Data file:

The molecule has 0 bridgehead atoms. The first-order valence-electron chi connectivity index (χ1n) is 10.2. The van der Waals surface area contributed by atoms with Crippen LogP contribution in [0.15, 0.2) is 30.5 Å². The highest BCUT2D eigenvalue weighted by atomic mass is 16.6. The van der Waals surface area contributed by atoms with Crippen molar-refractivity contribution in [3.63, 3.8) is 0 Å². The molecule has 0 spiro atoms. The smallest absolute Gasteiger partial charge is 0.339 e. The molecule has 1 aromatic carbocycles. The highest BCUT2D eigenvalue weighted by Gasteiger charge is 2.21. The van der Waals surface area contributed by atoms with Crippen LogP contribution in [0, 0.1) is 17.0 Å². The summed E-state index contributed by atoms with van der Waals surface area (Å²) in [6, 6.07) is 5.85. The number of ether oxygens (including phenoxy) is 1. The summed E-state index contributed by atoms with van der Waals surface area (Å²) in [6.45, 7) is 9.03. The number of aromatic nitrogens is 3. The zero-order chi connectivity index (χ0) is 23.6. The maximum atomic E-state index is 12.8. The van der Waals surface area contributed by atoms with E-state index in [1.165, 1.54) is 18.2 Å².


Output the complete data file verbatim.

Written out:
The molecule has 0 bridgehead atoms. The first-order valence-electron chi connectivity index (χ1n) is 10.2. The van der Waals surface area contributed by atoms with Crippen LogP contribution in [0.15, 0.2) is 30.5 Å². The highest BCUT2D eigenvalue weighted by atomic mass is 16.6. The van der Waals surface area contributed by atoms with Crippen molar-refractivity contribution in [3.63, 3.8) is 0 Å². The molecule has 0 spiro atoms. The smallest absolute Gasteiger partial charge is 0.339 e. The molecule has 1 aromatic carbocycles. The highest BCUT2D eigenvalue weighted by Gasteiger charge is 2.21. The van der Waals surface area contributed by atoms with Crippen LogP contribution in [0, 0.1) is 17.0 Å². The summed E-state index contributed by atoms with van der Waals surface area (Å²) in [6, 6.07) is 5.85. The number of ether oxygens (including phenoxy) is 1. The summed E-state index contributed by atoms with van der Waals surface area (Å²) in [6.45, 7) is 9.03. The number of aromatic nitrogens is 3. The zero-order chi connectivity index (χ0) is 23.6. The maximum atomic E-state index is 12.8. The van der Waals surface area contributed by atoms with E-state index in [1.165, 1.54) is 18.2 Å².